The 5 MHz band is pretty cool and I’ve written about it before however out the box, JT65 allows you to very easily transmit out of band on 60m band. The segment we’re interested in the UK is the freq block between 5.354 and 5.358. This has taken me a little while to get to grips with this because although the band-police are complaining – and the RSGB has also warned users, nobody is giving a clear instruction on how to achieve staying completely within the band allocated to us.
In the UK therefore, there’s a couple of simple steps to take to make sure you won’t transmit out of band.
If you don’t have JT65 already, get it here: http://jt65-hf.com/downloads/.
Run the installer and interface your rig as you would any other piece of software that connects to your computer. If you are after help with that part of the problem, there are other places to hunt solutions down, not this blog.
Go to file > Settings and click the Frequency tab at the top and edit the frequency for the 5 MHz band so it reads 5.356.
File > Settings > Frequencies
60m is an interesting band. it’s partly channelised into small segments and the propagation is a cross-breed of 40m and 80m.The band was first introduced apparently in 2002. Over the years, various countries have allowed their amateurs radio operators to use the band. All this is negotiated and approved in conjunction with the ITU World Radiocommunication Conference(s). Many countries are now “on air” and can be heard. Be careful though, their frequencies may be different to ours.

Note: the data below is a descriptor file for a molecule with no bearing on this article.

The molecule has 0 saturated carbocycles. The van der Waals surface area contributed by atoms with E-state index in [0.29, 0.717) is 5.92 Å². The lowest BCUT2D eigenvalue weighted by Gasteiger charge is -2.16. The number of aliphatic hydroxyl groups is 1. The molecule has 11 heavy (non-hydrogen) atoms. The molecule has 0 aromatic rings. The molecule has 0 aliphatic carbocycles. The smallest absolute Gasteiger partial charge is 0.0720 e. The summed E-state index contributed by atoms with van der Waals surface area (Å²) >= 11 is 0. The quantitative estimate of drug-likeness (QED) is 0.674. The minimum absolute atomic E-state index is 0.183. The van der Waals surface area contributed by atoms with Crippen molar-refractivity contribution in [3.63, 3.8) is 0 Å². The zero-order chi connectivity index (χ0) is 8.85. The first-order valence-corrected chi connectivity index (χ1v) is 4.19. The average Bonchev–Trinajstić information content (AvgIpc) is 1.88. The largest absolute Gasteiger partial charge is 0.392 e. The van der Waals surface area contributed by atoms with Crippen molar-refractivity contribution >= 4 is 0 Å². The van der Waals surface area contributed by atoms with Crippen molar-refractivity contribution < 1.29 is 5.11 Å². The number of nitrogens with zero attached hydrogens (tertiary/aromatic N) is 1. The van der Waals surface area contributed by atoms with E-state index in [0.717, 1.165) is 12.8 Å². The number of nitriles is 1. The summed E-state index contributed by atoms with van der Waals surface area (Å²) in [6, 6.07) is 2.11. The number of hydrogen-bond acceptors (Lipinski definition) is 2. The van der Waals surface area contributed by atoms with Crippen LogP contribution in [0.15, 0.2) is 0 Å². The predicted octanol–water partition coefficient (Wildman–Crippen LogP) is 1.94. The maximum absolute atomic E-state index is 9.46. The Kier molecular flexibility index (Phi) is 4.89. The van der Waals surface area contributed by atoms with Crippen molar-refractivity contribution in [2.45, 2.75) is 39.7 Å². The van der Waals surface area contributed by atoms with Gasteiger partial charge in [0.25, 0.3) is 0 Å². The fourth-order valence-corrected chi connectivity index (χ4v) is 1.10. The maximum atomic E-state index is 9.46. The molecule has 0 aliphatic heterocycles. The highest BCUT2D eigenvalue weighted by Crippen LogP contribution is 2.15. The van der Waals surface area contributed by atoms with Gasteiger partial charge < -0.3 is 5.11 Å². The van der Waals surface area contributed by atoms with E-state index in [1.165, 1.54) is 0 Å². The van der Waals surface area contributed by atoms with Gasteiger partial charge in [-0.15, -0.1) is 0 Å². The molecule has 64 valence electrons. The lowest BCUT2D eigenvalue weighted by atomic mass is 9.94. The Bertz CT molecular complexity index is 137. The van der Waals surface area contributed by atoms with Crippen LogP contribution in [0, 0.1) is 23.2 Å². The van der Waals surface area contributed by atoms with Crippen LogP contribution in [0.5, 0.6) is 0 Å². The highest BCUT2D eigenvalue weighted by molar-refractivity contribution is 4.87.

In the UK, this boils down to 100 Watts maximum transmitter power and 200 Watts effective radiated power (* see note). Only Advanced licence holders are allowed on 60M band. You used to obtain a NOV however I believe that’s finished now.
To get around remembering everything, it’s probably best just to set up some memories in your HF set. I don’t know about you, but all these fancy rigs come with memories – and we never use them. Well, I didn’t up until now. 60m is ideal for getting up to speed with these Memories (and you can scan the channels too which is something else few of us know how to work!).
The following table should be able to set you up for your HF set memories (as at February 2017).
Frequencies: Upper Side Band (USB)
So I’ve been fooling around on 60m band lately on SSB as well as CW and digital modes.Today I decided to see if using AM might strike it lucky for me.
AM is a mode I remember from my youth. All the original imported CB sets were AM at that time and I seem to recall that I enjoyed the sound quality. Somehow it’s more relaxing than FM. Maybe its because you don’t need squelch, I really don’t know. FM has great clarify but AM just has a roundness to it.
TS990s on AM
Most modern radio sets come with the ability to transmit on AM but there’s an element of setting up, for instance with an old fashioned AM CB radio, you probably don’t set up the carrier and then adjust the microphone gain to achieve the modulation.The good news is that out the box, my TS990s seemed to transmit AM pretty well. I have an additional benefit in that the AM carrier on the TS990s is 50 watts, with voice peaks naturally falling at around 100 watts, perfect for maximum juice on the 60m band which limits our power to 100 watts anyway.
Note: This article discusses the merits of a 3/4 (three quarter wave) vertical -vs- a 1/4 (quarter wave) antenna.